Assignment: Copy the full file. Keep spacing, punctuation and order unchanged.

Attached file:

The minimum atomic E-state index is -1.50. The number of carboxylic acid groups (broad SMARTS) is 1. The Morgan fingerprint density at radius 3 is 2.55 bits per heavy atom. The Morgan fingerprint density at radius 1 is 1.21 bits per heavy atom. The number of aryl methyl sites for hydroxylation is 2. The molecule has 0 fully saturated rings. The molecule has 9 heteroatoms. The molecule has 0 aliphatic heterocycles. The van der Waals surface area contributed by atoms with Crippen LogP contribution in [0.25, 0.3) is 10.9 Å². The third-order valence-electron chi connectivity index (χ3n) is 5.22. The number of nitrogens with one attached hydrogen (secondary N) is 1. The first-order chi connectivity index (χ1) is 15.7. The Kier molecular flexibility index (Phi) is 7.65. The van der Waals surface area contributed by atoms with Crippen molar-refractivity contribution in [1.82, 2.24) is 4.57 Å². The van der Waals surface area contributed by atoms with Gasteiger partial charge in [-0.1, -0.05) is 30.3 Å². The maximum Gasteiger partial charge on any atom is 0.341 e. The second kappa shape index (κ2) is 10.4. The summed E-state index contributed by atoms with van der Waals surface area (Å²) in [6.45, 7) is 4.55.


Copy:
The minimum atomic E-state index is -1.50. The number of carboxylic acid groups (broad SMARTS) is 1. The Morgan fingerprint density at radius 3 is 2.55 bits per heavy atom. The Morgan fingerprint density at radius 1 is 1.21 bits per heavy atom. The number of aryl methyl sites for hydroxylation is 2. The molecule has 0 fully saturated rings. The molecule has 9 heteroatoms. The molecule has 0 aliphatic heterocycles. The van der Waals surface area contributed by atoms with Crippen LogP contribution in [0.25, 0.3) is 10.9 Å². The third-order valence-electron chi connectivity index (χ3n) is 5.22. The number of nitrogens with one attached hydrogen (secondary N) is 1. The first-order chi connectivity index (χ1) is 15.7. The Kier molecular flexibility index (Phi) is 7.65. The van der Waals surface area contributed by atoms with Crippen molar-refractivity contribution in [1.82, 2.24) is 4.57 Å². The van der Waals surface area contributed by atoms with Gasteiger partial charge in [-0.1, -0.05) is 30.3 Å². The maximum Gasteiger partial charge on any atom is 0.341 e. The second kappa shape index (κ2) is 10.4. The summed E-state index contributed by atoms with van der Waals surface area (Å²) in [6.45, 7) is 4.55.